What we mean by skills
There are many types of skills. We broadly look at them in three groups:
These might refer to things such as ‘team work’ or ‘problem-solving’. They might also refer to disciplinary skills.
For example, if employee A goes to work as a pastry chef in a high-end patisserie or café and cannot make quality pastry, A is unlikely to retain her employment. It follows, therefore, that we need to talk both about soft skills and about disciplinary skills which arise from a quality curriculum where knowledge is necessary as the springboard for the development of related disciplinary skill. If A does not have knowledge of the five basic pastry types, their varying ingredients and methods, A cannot go on to build her disciplinary skill as a pastry chef. Theory and application go hand in hand all the way through a strong education – and a strong education continues on into on-site training with an employer.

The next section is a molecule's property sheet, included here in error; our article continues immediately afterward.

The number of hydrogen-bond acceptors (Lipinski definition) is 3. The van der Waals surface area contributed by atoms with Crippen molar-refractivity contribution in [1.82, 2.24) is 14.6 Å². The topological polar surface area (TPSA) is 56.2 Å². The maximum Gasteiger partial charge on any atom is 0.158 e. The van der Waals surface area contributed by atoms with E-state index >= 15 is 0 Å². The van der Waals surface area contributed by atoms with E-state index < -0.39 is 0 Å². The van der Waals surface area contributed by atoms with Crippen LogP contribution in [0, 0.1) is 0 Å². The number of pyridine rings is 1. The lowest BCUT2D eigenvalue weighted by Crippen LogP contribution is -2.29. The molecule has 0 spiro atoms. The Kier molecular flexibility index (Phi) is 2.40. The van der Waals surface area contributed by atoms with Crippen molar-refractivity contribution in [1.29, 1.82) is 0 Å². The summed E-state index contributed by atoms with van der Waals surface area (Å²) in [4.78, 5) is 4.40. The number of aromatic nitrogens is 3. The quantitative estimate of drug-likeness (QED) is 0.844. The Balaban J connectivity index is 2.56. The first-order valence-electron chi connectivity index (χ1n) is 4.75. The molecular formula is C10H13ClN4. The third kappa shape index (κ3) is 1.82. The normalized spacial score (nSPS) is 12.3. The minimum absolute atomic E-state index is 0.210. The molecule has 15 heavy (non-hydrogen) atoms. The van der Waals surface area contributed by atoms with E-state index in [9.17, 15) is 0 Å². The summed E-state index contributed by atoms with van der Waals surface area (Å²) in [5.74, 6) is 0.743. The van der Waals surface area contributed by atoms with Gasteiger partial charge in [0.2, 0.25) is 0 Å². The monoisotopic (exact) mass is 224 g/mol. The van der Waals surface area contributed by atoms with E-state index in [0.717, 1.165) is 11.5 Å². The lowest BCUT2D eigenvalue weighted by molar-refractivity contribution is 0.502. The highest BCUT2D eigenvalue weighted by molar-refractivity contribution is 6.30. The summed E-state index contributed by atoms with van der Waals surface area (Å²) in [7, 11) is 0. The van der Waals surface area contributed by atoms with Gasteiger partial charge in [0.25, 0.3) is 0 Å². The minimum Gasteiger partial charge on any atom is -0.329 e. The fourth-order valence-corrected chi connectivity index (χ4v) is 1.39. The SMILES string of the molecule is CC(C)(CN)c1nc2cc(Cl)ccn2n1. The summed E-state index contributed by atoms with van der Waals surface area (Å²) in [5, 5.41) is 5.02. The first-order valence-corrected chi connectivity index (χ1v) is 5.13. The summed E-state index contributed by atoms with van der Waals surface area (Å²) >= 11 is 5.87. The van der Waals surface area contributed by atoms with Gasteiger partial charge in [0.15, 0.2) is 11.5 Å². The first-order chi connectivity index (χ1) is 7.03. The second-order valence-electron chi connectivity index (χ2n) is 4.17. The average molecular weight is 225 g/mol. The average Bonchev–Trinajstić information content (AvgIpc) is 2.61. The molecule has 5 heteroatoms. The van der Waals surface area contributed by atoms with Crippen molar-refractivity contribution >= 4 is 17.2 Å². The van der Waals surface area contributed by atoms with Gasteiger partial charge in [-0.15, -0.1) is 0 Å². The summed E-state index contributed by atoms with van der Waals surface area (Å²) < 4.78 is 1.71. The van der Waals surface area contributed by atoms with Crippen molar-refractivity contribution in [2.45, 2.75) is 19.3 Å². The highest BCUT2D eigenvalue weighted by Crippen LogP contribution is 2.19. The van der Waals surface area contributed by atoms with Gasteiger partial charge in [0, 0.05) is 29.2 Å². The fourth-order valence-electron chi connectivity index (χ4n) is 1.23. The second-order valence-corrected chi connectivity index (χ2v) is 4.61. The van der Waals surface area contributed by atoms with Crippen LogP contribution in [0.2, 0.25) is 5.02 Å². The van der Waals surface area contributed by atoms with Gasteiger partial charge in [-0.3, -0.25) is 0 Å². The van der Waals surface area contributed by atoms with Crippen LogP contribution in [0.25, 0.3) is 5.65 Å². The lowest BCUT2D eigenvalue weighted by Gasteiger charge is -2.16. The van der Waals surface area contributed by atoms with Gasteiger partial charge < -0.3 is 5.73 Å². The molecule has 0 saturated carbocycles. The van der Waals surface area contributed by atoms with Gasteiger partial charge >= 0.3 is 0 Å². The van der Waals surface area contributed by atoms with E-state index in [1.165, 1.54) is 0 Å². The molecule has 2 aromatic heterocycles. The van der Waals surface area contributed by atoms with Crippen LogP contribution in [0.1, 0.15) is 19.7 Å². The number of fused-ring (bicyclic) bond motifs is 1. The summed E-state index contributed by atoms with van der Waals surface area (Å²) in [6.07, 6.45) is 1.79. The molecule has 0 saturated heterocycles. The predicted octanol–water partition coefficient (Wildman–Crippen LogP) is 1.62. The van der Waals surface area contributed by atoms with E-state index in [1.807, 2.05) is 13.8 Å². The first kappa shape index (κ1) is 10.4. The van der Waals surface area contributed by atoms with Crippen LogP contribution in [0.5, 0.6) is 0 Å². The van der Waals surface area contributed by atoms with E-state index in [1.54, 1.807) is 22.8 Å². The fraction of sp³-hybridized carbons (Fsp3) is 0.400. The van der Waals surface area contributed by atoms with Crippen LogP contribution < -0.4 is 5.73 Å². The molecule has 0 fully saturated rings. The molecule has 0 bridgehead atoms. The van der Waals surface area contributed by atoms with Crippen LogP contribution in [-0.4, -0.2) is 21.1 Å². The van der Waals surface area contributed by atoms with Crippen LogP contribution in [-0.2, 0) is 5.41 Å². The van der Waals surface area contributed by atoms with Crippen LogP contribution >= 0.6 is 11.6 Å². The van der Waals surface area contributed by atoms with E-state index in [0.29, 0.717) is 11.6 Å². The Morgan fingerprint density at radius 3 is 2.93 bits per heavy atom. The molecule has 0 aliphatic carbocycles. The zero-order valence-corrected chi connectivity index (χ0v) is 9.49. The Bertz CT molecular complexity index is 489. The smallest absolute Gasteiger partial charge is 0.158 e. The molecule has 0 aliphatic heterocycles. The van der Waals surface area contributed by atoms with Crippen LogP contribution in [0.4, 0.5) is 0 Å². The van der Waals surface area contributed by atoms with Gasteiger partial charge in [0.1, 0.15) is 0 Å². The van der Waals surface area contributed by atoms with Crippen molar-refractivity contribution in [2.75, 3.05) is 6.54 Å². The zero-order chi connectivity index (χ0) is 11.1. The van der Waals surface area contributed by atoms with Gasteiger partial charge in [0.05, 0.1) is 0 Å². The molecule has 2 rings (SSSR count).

There are differing views about what these might include but the trust focuses in on the following, which we believe are critical for life and employment:
- Literacy and numeracy
- Communication skills
- Punctuality and strong attendance/presence
- Empathy and tolerance of other
- Financial literacy
We call these the Aldridge Attributes. All Aldridge Education organisations commit to supporting the development of these in their learners.